21 countries generate 7,000 Mwe of electricity from geothermal resources.

In 1994, 1,200 Mwe of geothermal electricity were installed overseas by U. S.companies, representing a \$2.5 billion investment.

The U. S. geothermal industry has contracted for 3,000 Mwe of new geothermalcapacity in the Philippines and Indonesia, representing \$6 billion in new business.

For each 1000 houses using geothermal heat pumps, a utility can avoid installing 2 to5 megawatts of capacity.

• 7/29/2019 Team Renewables

69/150

Research and Development

Geoscience and Supporting Technologies

Core Research

Enhanced Geothermal SystemsSeismic Exploration

Detection and Mapping

• 7/29/2019 Team Renewables

70/150

Research and Development

Drilling Research

Innovative Subsystems

Near-Term Technology DevelopmentDiagnostics-While-Drilling

• 7/29/2019 Team Renewables

71/150

Goals

Goals and Objectives to makeGeothermal economically feasible by

2010 (DOE)

Double the number of states with geothermalelectric facilities to eight by 2006

Reduce the levelized cost of generating

geothermal power to \$0.03 - \$0.05 per kilowatt-

hour

Supply the electrical power or heat energy

needs of 7 million homes and businesses in

the United States by 2010

• 7/29/2019 Team Renewables

72/150

Obstacles - Reality

Limited to a handful of locations

Regions of sufficient quality to produce economicelectricity are rare

Many regions are located in protected wilderness areas

Would need to "harvest" geothermal power throughnon-traditional means

deep-crustal drilling

acquisition of heat from magma

• 7/29/2019 Team Renewables

73/150

Obstacles

High equipment and installation costs

Technology doesnt exist to generate power

everywhere Earths heat isnt intense enough to produce

power for the electrical distribution grid; it is onlysufficient to reduce the draw from the grid.

Natural Gas

Infrastructure!!!

• 7/29/2019 Team Renewables

74/150

Energy Systems Research and Testing

"GeoPowering the West"

International Clean Energy Initiative

Industry Support

• 7/29/2019 Team Renewables

75/150

Fuel Cells

The future of energy or wishfulthinking?

• 7/29/2019 Team Renewables

76/150

Brief History

First Developed in1839 by William Grove

Improved upon by

Francis Thomas Bacon1930s-1950s

First Commercial useby NASA Pratt and Whitney

Apollo space vehicles http://www.voltaicpower.com/Biographies/BaconBio.htm

http://www.voltaicpower.com/Biographies/GroveBio.htm

http://antwrp.gsfc.nasa.gov/apod/image/0104/columbia_sts1_big.jpghttp://antwrp.gsfc.nasa.gov/apod/image/0104/columbia_sts1_big.jpg
• 7/29/2019 Team Renewables

77/150

Technology

Fuel cells are electrochemical devicesthat convert the chemical energy of a

reaction directly into electrical energy.

2H+ + O2 + 2e-1 = H2O

• 7/29/2019 Team Renewables

78/150

Fuel Cell Schematic

Fuel In

Product Gas Out

H2

H2O

Positive Ion

Negative Ion

Oxidant In

Product Gas Out

1/2O2

H2O

Anode Electrolyte Cathode

• 7/29/2019 Team Renewables

79/150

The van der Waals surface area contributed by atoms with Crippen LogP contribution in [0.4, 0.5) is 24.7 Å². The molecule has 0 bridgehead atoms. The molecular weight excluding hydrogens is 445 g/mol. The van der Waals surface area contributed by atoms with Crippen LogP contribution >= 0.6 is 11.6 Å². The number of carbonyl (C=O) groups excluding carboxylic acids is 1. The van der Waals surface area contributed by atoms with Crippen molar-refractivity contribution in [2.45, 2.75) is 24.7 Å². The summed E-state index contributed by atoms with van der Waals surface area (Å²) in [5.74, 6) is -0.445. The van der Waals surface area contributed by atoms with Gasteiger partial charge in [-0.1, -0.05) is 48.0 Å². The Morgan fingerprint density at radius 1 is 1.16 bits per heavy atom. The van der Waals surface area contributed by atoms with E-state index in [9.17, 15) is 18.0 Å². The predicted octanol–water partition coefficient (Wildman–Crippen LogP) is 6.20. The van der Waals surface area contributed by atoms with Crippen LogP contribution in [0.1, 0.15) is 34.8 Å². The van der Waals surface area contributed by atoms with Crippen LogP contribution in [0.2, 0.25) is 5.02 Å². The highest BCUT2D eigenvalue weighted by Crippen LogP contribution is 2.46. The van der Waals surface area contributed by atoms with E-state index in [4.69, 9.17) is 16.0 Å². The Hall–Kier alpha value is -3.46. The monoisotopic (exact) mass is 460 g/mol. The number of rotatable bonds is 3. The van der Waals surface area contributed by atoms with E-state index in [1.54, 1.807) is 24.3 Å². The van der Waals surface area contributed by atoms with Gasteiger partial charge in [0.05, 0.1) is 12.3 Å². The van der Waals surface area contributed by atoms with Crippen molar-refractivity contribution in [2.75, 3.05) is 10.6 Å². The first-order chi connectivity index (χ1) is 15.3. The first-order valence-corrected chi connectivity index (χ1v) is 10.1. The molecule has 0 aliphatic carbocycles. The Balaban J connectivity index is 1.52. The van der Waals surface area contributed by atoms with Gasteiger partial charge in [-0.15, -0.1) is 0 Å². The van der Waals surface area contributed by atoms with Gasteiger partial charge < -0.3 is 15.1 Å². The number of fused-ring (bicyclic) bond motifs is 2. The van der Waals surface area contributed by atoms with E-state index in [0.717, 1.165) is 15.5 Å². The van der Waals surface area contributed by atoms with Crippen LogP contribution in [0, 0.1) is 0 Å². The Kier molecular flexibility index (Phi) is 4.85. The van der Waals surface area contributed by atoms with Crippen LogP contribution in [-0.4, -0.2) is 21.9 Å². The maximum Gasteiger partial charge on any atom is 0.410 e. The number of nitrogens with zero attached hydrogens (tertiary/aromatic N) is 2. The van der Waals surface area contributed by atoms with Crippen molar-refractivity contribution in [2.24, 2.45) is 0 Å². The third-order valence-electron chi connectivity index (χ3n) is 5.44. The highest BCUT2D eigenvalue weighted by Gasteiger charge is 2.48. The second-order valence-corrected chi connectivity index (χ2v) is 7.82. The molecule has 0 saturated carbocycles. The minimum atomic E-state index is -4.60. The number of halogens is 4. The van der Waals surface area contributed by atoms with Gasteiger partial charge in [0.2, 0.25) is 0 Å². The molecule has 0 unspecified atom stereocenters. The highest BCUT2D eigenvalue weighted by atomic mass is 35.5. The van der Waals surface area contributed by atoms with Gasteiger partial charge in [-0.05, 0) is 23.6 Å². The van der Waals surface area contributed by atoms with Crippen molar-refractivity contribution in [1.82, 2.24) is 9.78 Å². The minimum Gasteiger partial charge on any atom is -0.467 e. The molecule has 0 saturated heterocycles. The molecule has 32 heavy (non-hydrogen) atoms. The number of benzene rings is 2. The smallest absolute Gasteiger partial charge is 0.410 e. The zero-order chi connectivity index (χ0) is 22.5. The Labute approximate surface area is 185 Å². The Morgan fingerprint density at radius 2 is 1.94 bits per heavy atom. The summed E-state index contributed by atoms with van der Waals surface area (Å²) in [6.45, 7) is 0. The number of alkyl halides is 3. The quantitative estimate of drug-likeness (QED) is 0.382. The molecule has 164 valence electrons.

How does a Fuel Cell Work?

http://www.utcfuelcells.com/fuelcell/how_fl.shtml

T f F l C ll

http://www.utcfuelcells.com/fuelcell/how_fl.shtmlhttp://www.utcfuelcells.com/fuelcell/how_fl.shtml
• 7/29/2019 Team Renewables

80/150

Types of Fuel Cells

Polymer Electrolyte Fuel Cell (PEFC) Proton Exchange Membrane Fuel Cell

(PEMFC)

Alkaline Fuel Cell (AFC) Phosphoric Acid Fuel Cell (PAFC) Molten Carbonate Fuel Cell (MCFC)

Solid Oxide Fuel Cell (SOFC) Intermediate Temperature (ITSOFC)

Tubular (TSOFC)

Flat Plate (FPSOFC)

M j Diff

• 7/29/2019 Team Renewables

81/150

Major Differences

PEFC AFC PAFC MCFC ITSOFC TSOFC

Electrolyte Ion

Exchange

Membrane

Potassium

Acid

Liquid

Phosphoric

Acid

Liquid

Molten

Carbonate

Ceramic Ceramic

Operating

Temperature

80C 65-220C 205C 650C 600-800C 800-1000C

Charge Carrier H+ OH- H+ CO32- O2- O2-

Cell

Components

Carbon-

based

Carbon-

based

Graphite-

based

Stainless-

based

Ceramic Ceramic

Catalyst Platinum Platinum Platinum Nickel Perovskites Perovskites

• 7/29/2019 Team Renewables

82/150

PEFC

Solid electrolyte

Low operating temperature

Low tolerance for CO

Successful Trials

http://www.materiale.kemi.dtu.dk/FUELCELL/Pemfc.htm

• 7/29/2019 Team Renewables

83/150

AFC

Excellent performance with H2

Cathode: O2 + 2H2O + 4e-1

4OH-1

Anode: H2 + 2OH-1 2H2O + 2e

-1

Wide range of electrocatalysts

Low tolerance of impurities CO2 + 2KOH K2CO3 + H2O

Very Corrosive

• 7/29/2019 Team Renewables

84/150

PAFC

Tolerance of CO2 Less Complex Fuel Conversion

Rejected heat and can be recycled Lower efficiency (37-42%)

High Cost for precious metal catalysts

Electrochemical Reaction: Anode: H2 2H

+ + 2e-1

Cathode: O2 + 2H+ + 2e-1 H2O

• 7/29/2019 Team Renewables

85/150

MCFC

CO2 tolerance Corrosive and mobile electrolyte Material problems

Electrochemical Reaction:Anode: H2 + CO3

2- CO2 + 2e-1

Cathode: O2 + CO2 e-1 CO3

2-

• 7/29/2019 Team Renewables

86/150

No corrosion or mobility Fast cell kinetics

Internal reforming Thermal expansion mismatches (~1000C) Sealing problems Material constraints